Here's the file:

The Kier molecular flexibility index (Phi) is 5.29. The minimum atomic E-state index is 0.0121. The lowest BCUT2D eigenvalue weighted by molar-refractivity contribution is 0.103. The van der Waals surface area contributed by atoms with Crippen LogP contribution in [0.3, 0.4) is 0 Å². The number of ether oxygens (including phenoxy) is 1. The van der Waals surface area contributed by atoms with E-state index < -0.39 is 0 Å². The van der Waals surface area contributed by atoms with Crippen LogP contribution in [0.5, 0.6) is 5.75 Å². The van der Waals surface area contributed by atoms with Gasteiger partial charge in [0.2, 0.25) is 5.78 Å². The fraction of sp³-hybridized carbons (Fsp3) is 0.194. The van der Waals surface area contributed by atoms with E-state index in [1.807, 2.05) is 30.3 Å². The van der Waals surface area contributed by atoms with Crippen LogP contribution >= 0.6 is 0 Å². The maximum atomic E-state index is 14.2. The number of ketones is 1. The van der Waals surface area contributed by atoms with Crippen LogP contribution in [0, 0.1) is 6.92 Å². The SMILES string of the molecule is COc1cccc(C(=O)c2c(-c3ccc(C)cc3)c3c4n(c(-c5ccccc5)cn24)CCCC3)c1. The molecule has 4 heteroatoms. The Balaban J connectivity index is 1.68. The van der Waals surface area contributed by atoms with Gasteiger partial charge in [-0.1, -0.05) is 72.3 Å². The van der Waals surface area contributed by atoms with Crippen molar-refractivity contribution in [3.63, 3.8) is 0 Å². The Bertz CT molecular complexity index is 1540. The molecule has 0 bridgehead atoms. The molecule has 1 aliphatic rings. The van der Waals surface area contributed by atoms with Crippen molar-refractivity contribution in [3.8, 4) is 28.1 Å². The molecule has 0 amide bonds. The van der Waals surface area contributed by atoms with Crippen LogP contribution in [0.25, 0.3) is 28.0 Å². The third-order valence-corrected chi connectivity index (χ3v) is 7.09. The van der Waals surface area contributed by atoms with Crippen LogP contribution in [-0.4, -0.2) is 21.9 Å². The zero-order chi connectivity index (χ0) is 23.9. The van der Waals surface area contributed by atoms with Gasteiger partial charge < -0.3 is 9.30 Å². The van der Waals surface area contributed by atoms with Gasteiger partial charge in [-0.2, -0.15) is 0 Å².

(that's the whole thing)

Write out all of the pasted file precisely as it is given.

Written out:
The Kier molecular flexibility index (Phi) is 5.29. The minimum atomic E-state index is 0.0121. The lowest BCUT2D eigenvalue weighted by molar-refractivity contribution is 0.103. The van der Waals surface area contributed by atoms with Crippen LogP contribution in [0.3, 0.4) is 0 Å². The number of ether oxygens (including phenoxy) is 1. The van der Waals surface area contributed by atoms with E-state index < -0.39 is 0 Å². The van der Waals surface area contributed by atoms with Crippen LogP contribution in [0.5, 0.6) is 5.75 Å². The van der Waals surface area contributed by atoms with Gasteiger partial charge in [0.2, 0.25) is 5.78 Å². The fraction of sp³-hybridized carbons (Fsp3) is 0.194. The van der Waals surface area contributed by atoms with E-state index in [1.807, 2.05) is 30.3 Å². The van der Waals surface area contributed by atoms with Crippen LogP contribution >= 0.6 is 0 Å². The maximum atomic E-state index is 14.2. The number of ketones is 1. The van der Waals surface area contributed by atoms with Crippen LogP contribution in [0, 0.1) is 6.92 Å². The SMILES string of the molecule is COc1cccc(C(=O)c2c(-c3ccc(C)cc3)c3c4n(c(-c5ccccc5)cn24)CCCC3)c1. The molecule has 4 heteroatoms. The Balaban J connectivity index is 1.68. The van der Waals surface area contributed by atoms with Gasteiger partial charge in [-0.1, -0.05) is 72.3 Å². The van der Waals surface area contributed by atoms with Crippen molar-refractivity contribution in [3.63, 3.8) is 0 Å². The Bertz CT molecular complexity index is 1540. The molecule has 0 bridgehead atoms. The molecule has 1 aliphatic rings. The van der Waals surface area contributed by atoms with Crippen molar-refractivity contribution in [3.8, 4) is 28.1 Å². The molecule has 0 amide bonds. The van der Waals surface area contributed by atoms with Crippen LogP contribution in [0.25, 0.3) is 28.0 Å². The third-order valence-corrected chi connectivity index (χ3v) is 7.09. The van der Waals surface area contributed by atoms with Crippen LogP contribution in [-0.4, -0.2) is 21.9 Å². The zero-order chi connectivity index (χ0) is 23.9. The van der Waals surface area contributed by atoms with Gasteiger partial charge < -0.3 is 9.30 Å². The van der Waals surface area contributed by atoms with Gasteiger partial charge in [-0.2, -0.15) is 0 Å².